On Friday morning, my cohort at Startup Institute had a fireside chat with Aaron Nicholson, who is involved in the growing industry of virtual reality, or VR.
Now obviously, since this person was invested in the development of VR, he had a lot to say about the ways virtual reality can be used in gaming, film, health, psychology, and other such fields.
And, even having not experienced the Samsung virtual reality goggles that were passed around, I could see how this was intriguing technology, an extension of something we’ve tried to achieve for years with books, with film and games, 3-D Imax films, theme park rides – an immersive experience in another world.
And yet, there was a niggling in the back of my head – a scene from the novel Fahrenheit 451.
I first read Fahrenheit 451 nine years ago this month (which is SUCH a strange thought). I was away from home for the first time at a choral studies camp in middle-of-nowhere upstate New York, and it was required reading for school, which I figured I would get through while I was waiting for Harry Potter and the Deathly Hallows to be released.
The 1950s novel of a “near future” America where books are burned drew me in. I loved his wonderful and thoughtful language, the clear love of books spilled onto the page, the growth of rogue book burner Guy Montag, and the soul, wit, and heart of Clarisse McClellan.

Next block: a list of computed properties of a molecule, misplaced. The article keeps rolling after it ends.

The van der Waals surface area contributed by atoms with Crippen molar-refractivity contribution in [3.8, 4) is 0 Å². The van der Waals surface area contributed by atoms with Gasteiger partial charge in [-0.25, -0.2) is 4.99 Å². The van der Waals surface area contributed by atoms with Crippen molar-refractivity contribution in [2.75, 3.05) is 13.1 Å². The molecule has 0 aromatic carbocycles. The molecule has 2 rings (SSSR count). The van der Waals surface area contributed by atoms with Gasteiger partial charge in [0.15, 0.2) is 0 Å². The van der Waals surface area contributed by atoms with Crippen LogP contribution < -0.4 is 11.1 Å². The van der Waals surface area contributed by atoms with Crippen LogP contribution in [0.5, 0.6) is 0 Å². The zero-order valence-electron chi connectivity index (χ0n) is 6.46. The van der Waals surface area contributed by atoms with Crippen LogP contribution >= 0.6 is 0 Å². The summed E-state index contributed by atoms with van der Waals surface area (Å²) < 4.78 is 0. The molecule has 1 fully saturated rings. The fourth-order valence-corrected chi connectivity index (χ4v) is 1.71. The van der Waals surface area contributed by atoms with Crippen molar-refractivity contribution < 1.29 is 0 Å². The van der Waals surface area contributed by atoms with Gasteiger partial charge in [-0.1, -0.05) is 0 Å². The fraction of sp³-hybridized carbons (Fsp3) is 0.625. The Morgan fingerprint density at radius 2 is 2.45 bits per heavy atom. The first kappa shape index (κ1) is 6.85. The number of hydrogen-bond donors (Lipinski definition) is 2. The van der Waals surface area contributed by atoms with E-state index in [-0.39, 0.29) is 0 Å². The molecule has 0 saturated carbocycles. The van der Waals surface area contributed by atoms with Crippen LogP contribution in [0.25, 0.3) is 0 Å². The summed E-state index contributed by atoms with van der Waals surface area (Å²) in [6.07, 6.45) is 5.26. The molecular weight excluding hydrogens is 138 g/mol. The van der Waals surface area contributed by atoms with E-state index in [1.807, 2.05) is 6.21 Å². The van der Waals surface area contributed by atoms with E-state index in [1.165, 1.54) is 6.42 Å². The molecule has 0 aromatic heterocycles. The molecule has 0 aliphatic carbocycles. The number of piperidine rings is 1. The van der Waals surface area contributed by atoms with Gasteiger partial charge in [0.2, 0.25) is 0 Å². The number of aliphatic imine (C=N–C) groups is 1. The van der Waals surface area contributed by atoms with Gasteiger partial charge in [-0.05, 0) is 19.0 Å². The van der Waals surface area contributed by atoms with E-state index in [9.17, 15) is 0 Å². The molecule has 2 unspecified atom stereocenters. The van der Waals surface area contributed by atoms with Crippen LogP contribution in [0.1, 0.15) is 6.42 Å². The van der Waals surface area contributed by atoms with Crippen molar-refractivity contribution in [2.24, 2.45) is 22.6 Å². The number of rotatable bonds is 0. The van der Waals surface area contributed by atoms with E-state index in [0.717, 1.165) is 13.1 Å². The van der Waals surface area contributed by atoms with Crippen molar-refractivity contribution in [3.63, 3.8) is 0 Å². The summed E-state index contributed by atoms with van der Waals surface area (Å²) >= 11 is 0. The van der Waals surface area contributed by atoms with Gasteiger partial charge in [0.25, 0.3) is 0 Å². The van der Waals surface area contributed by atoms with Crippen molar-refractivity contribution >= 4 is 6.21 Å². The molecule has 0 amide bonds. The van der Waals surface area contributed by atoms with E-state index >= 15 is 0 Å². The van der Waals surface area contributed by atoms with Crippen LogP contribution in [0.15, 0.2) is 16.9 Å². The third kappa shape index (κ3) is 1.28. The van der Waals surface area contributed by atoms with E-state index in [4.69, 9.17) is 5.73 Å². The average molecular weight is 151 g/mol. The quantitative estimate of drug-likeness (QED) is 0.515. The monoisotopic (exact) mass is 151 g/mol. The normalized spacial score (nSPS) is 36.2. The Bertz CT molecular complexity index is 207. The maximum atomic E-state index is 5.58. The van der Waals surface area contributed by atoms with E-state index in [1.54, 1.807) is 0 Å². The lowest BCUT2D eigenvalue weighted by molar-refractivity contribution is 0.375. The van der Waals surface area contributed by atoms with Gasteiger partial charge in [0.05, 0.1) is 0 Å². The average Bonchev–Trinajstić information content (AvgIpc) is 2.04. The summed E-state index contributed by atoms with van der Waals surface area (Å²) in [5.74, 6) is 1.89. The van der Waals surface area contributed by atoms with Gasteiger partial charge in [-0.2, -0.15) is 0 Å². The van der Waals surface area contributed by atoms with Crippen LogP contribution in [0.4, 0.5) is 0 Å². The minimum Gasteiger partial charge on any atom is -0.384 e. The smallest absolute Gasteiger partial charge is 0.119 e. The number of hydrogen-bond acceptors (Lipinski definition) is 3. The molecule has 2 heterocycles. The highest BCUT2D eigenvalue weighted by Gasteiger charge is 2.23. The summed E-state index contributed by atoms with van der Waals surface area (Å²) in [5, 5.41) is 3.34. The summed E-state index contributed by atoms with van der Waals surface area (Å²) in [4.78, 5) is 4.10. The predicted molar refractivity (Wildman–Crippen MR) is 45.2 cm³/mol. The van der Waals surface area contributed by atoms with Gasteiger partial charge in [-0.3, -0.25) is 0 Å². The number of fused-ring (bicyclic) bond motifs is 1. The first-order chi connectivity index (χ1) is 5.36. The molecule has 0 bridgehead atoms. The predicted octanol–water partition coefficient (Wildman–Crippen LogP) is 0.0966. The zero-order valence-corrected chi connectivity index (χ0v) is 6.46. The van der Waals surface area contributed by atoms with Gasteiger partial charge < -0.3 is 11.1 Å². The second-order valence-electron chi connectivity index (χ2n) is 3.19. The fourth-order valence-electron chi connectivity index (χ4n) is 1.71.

What also stayed with me were the negative images, the worries and warnings science fiction often meditates on, especially in modern dystopias. The world of Fahreheit 451 is a lot closer to home than The Hunger Games or The Maze Runner, however, in that the society is quite recognizable. Robotic hounds, wall-sized TV screens, a tiny radio you can put in your ear – much of this tech is either close to existing or already there.
The scene I was thinking of, in this instance, had to do with the wall-sized television screens, called “parlor walls,” the intent being to eventually have enough money for four parlor walls, making the room an immersive TV parlor, which is what the main character’s wife, Mildred, wishes to do.
She calls the characters on her screens “family,” and even, at the top of the novel, participates in a play that comes on the “wall-to-wall circuit,” with the intent that one part is written out and Mildred can read a script and “interact” with the characters.
Are you starting to see why the concept of virtual reality made me think of this? Made me worry about this?